Atomic Planes (Aug, 1955)
Are Closer Than You Think High-payload atom-powered jet flying-boats within the next five to ten years: that’s MPs prediction, based on a study of design trends and necessities.
By Frank Tinsley
THE buckaroos of science are breaking the atom to harness at a fantastic rate. In just 15 short years, fission has grown from a super-secret equation whispered in a President’s ear to a solidly established 14-billion dollar industry. The hectic stage of A-and H-bomb monopoly is fast giving way to a happier and less explosive phase of atomic development. Late last year Congress enacted the Atomic Energy Act of 1954; directing that the atom’s neglected humanitarian potential be put to work “to promote world peace, promote the general welfare and increase the standard of living.” Along with this, President Eisenhower launched his World Atoms-For-Peace Program to spur the exchange of knowledge and the rapid development of international atomic power projects of all kinds.
While this constructive harnessing of the fission process may seem new to an uninformed public, it is pretty much “old hat” to the physicists and engineers on the inside. For several years now, pilot A-power plants have been operating here and abroad. A marine adaptation, employing the “slow fission process,” is successfully propelling the submarine Nautilus, and a “fast fission” version is being installed on the newer Sea Wolf. In the latter type, neutrons travel more than 10,000 miles per second to split the nuclear fuel and release its energy. It has the advantage of being small and concentrated, and suffers little neutron loss.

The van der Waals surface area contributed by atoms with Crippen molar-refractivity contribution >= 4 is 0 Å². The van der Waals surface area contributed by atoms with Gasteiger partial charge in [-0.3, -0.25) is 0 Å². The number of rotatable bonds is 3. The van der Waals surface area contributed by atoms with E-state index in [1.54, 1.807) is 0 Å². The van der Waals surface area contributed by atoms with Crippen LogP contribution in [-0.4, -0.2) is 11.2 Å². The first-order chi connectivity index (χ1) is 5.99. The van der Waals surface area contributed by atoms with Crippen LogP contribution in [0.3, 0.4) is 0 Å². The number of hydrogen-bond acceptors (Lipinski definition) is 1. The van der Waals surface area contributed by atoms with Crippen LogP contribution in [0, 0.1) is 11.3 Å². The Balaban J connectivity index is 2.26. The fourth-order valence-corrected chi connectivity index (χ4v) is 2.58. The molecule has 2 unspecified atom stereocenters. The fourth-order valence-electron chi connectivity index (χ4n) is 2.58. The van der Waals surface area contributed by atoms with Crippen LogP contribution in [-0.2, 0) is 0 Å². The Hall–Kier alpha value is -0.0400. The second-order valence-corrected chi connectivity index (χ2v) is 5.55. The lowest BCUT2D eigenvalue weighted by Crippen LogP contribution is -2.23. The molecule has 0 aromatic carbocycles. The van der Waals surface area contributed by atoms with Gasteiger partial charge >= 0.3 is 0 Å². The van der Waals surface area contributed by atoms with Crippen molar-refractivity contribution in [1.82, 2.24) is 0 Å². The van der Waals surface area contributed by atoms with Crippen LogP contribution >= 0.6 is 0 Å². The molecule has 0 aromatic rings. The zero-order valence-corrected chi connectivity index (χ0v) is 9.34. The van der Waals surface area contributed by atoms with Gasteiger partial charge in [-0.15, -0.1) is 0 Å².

It is easy to see why atomic prospects have kindled the interest of power companies, large industries and equipment manufacturers. When the Pentagon recently asked for bids on an order of standardized package reactors, 100 eager companies responded and the Army is satisfied that some 30 of them have the necessary plant and know-how to be considered seriously. These outfits are well aware of the difficulties involved. The atomic field is still very much fouled up in red tape and military secrecy, so company security will be a formidable item. The handling of “hot” materials will call for expensive precautions to protect workers and dispose of radioactive wastes. Insurance is another major headacheâ€”underwriters are still dubiously studying the problems of employee health and accident coverage. Despite all this, the companies realize that we are now in the atom age up to our hips and like it or not, their future is tied up in the atomic business.